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Commentary: Minnesota Legislature should call a gambling help hotline before betting on mobile sports wagering

A 2020 report found that 56,000 Minnesota adults — or 1.3% — are problem gamblers, which means they’ve lost control. Another 162,000 adults, or nearly 3.8%, are “at risk.” Photo by Getty Images.

By J. Patrick Coolican, Minnesota Reformer

The sports betting scandals are piling up like the maxed out credits cards of a gambling addict.  

Some youth baseball league gadfly tried to wager $100,000 on a University of Alabama baseball game while apparently trading text messages with the Crimson Tide manager, who had inside info on an injury to his starting pitcher. 

Jacksonville Jaguars receiver Calvin Ridley wrote a much talked about confessional for The Players Tribune about one way he dealt with anxiety and depression: Gambling. 

Late last year, more than a dozen current and former student-athletes at Iowa and Iowa State were caught up in an investigation into illegal sports betting.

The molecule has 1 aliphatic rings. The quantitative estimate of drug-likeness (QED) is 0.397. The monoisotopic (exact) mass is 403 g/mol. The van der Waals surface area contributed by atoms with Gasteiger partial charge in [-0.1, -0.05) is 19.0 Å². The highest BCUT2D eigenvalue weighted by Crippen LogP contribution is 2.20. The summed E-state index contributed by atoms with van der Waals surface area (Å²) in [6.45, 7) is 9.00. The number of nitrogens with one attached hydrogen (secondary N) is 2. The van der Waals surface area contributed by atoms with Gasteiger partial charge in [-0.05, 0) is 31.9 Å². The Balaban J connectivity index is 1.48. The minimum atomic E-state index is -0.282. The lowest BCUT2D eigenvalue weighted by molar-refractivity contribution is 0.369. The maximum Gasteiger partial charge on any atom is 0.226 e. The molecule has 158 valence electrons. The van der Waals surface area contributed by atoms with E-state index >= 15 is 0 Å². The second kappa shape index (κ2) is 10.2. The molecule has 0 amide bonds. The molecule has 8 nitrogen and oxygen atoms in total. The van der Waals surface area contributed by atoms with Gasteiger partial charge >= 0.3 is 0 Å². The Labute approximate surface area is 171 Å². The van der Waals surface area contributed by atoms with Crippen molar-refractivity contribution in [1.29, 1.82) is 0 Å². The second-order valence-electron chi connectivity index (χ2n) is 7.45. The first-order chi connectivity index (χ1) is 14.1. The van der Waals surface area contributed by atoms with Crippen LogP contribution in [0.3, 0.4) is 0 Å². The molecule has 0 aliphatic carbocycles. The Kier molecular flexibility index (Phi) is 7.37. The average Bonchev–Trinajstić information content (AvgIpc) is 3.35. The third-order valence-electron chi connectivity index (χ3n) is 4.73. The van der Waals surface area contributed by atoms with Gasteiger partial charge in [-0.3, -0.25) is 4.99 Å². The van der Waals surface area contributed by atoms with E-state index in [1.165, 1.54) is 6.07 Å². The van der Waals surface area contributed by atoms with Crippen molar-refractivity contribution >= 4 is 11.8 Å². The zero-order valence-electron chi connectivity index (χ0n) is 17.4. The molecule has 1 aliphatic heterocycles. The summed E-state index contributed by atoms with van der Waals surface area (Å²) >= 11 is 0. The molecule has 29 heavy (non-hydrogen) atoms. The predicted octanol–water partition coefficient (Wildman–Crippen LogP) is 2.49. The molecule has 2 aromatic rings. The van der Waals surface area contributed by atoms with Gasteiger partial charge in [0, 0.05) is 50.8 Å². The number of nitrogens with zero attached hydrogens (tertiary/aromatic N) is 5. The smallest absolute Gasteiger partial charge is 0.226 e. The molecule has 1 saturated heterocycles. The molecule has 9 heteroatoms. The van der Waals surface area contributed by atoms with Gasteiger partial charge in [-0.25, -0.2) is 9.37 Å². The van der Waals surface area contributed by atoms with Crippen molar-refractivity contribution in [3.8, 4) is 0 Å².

J.B. Bickerstaff, head coach of the NBA’s Cleveland Cavaliers, said a gambler found his phone number and sent him threatening messages last year.

Mobile gambling allows players to make bets more or less 24 hours a day — like constantly shoving fresh supply into the pocket of a person suffering a drug addiction. 

It’s so effective that even BetMGM, the gambling conglomerate’s mobile arm, launched ads last year promoting “safe” gambling, which is the equivalent of a tobacco company telling you to take it easy on the cigs for a while. 

The quickly deteriorating sports gambling scene makes the Legislature’s push for legal sports betting on your phone especially curious, given that Minnesota is already on the brink of a serious gambling problem. 

Minnesotans spent roughly $6.5 billion on gambling in 2022, including pull tabs, other charitable gambling, lottery tickets and gambling at tribal casinos. 

Revenue from e-pull tabs, which are the slot machine(ish) devices you find at bars, has increased by nearly 1,100% (not a typo) since 2017 while paper pull tab revenue is up by 44%.